Having completed her Ph.D. in Art History and Visual Studies at Cornell University in 2019, Professor Ryan also holds an M.A. in Art History, a B.F.A. in Studio Art, and a B.A. in Humanities from the University of Colorado. In 2017, she was awarded an American Association of University Women Dissertation Fellowship, becoming part of a lineage of AAUW Fellows.
Professor Ryan's areas of research include Transatlantic visual culture, modern and contemporary arts of the African diaspora, Latin American art, intersectional feminism, and women-identifying artists. With a decolonial and feminist perspective, her work engages with issues of race and gender through theories of consumption, labor, recuperation, and care - particularly as they intersect with maternity. Her dissertation, Liquid Gold, traces lactation as labor, and human milk as commodity, in the visual culture of the Transatlantic. Other publications include articles and book chapters on diverse and exciting topics like the visual culture of: witches and midwives; milk banks, sideshows, and women's motorcycle clubs; and nineteenth century immigrant wet nurses. Her most recent research trajectories include damage and recovery in photography, food and feminism in contemporary Caribbean art, and maternal labor in the work of contemporary African American women artists. In recent years she has presented her research at Princeton, Yale, Cornell, McGill, the University of Michigan, The School for Advanced Studies in the Social Sciences in Paris, Texas Tech, the NYU Institute of Fine Arts and Frick Collection Symposium, and the College Art Association Annual Conference. She was thrilled and honored to give the keynote lecture at the University of North Carolina Art History Graduate Student Conference in September, 2020.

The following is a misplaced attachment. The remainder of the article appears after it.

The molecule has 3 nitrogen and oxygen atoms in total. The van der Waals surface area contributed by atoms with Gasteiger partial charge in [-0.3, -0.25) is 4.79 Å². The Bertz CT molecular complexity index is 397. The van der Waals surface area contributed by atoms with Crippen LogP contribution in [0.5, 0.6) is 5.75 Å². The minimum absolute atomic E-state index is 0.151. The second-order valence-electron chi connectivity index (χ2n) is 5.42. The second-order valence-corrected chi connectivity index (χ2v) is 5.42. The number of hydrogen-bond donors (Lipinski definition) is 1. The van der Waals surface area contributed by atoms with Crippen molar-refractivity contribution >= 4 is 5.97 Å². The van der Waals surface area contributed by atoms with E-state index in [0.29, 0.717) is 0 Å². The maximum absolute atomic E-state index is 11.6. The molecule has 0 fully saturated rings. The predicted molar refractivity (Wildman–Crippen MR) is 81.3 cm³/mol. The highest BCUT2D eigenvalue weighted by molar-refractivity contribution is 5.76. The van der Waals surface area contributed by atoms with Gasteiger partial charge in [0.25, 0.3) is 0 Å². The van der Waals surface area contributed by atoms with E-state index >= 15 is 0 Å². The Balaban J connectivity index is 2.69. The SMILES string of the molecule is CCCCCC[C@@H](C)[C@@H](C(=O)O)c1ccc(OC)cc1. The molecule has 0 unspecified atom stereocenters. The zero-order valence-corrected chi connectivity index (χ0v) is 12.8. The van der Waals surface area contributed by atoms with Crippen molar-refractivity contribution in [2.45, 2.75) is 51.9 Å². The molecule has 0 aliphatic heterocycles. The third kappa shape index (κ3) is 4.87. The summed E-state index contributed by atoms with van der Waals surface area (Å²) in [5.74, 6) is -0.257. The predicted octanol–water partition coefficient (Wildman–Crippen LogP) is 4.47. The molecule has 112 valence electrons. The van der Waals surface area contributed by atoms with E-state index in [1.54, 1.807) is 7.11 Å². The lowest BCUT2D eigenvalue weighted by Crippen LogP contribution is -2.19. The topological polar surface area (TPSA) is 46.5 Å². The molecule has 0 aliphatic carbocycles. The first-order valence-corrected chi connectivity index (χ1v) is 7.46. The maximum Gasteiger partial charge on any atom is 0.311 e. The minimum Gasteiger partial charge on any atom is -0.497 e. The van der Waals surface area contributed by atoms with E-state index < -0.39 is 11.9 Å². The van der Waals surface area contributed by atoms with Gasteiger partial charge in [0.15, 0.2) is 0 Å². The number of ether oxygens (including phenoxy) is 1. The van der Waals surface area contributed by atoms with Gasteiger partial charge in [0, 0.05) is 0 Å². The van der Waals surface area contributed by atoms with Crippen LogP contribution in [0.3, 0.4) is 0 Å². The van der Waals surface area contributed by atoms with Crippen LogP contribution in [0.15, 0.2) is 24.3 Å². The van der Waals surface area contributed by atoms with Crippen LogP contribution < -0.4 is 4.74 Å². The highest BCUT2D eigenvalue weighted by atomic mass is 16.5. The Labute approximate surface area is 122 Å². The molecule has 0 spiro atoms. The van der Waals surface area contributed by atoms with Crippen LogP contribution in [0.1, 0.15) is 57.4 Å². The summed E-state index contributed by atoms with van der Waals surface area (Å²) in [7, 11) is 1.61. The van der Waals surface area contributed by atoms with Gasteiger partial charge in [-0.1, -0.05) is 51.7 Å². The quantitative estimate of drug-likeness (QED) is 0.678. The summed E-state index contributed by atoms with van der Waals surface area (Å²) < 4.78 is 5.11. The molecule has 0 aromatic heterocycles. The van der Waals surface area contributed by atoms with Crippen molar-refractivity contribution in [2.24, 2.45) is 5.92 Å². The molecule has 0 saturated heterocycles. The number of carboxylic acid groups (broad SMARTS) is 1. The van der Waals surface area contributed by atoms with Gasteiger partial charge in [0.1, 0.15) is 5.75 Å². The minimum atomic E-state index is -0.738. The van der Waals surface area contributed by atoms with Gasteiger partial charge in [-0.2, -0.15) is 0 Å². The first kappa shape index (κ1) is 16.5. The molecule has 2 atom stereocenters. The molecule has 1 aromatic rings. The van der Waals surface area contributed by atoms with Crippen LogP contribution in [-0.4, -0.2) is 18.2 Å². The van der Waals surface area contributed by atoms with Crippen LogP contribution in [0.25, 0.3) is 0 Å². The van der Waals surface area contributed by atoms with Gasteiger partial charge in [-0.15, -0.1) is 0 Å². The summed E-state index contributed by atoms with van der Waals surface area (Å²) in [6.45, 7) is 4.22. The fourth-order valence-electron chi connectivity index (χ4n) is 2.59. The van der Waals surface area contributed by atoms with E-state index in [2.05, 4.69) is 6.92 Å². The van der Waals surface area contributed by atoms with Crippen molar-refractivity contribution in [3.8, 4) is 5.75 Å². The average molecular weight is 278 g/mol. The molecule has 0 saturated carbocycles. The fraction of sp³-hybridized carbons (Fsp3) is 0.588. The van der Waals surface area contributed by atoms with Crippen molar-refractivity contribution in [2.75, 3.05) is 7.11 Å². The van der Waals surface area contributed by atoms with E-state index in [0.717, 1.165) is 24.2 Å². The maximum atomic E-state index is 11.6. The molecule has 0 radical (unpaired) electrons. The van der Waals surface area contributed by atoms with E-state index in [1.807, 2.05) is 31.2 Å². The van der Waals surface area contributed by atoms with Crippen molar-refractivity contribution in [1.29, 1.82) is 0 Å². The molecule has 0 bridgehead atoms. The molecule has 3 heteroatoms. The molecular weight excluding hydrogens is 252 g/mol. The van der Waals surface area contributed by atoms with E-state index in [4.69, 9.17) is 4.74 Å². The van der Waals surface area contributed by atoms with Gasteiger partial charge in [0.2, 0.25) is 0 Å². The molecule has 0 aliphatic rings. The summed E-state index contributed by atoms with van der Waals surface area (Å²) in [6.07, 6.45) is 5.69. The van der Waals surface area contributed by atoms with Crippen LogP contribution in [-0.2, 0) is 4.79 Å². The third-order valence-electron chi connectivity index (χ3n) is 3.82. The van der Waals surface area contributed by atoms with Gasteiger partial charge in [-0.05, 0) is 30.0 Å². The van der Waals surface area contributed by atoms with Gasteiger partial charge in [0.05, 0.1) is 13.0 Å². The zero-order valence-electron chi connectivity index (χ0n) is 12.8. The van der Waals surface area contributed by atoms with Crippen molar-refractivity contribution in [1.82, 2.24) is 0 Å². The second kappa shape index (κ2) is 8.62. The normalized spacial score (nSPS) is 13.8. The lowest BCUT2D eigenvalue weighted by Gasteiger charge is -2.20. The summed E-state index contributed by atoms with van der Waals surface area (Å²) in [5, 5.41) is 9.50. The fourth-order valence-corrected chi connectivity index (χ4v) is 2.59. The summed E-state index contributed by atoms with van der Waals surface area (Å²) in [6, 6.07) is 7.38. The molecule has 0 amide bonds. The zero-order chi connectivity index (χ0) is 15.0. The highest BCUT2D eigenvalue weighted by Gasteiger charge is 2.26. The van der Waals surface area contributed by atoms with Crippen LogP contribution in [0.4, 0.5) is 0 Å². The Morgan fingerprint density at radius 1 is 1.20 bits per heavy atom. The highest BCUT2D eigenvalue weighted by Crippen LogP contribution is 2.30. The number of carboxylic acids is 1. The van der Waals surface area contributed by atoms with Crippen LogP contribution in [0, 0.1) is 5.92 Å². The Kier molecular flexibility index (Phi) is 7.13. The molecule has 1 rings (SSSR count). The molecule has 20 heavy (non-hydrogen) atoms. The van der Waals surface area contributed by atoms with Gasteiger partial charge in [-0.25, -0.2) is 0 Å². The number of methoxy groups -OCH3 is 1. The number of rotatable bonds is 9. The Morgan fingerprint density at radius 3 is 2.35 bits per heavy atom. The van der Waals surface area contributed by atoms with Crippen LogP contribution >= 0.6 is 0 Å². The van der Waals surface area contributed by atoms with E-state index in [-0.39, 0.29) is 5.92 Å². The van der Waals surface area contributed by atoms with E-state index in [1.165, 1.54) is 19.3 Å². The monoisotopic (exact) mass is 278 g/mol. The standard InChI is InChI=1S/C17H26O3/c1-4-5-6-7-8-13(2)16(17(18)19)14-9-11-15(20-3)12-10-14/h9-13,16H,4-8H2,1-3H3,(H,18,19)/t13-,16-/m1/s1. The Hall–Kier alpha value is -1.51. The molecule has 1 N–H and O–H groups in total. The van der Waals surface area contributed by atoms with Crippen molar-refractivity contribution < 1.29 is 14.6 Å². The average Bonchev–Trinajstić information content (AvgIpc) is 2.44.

With a professional background in the museum field, Professor Ryan has served in outreach positions at the Johnson Museum of Art, the Norton Museum of Art, and the Smithsonian National Portrait Gallery, and curated exhibitions on Coco Fusco and Ana Mendieta. She is currently curating an exhibition on the abstract works of Chandra McCormick and Keith Calhoun, photographs altered by the aftermath of Hurricane Katrina and recently reprinted. The exhibition, We No Longer Consider Them Damaged: The Abstract Works of Chandra McCormick and Keith Calhoun, was on view at the Flaten Art Museum in 2020.
As an educator, researcher, writer, and curator, Professor Ryan's highest priorities are providing a platform for the study and appreciation of marginalized artists, and facilitating an understanding of women's lived experiences through visual culture.
One of her greatest joys is experiencing the sharing of ideas among groups of engaged students, and the opportunities to work individually with students as they become acquainted with their interests and find innovative ways to pursue them.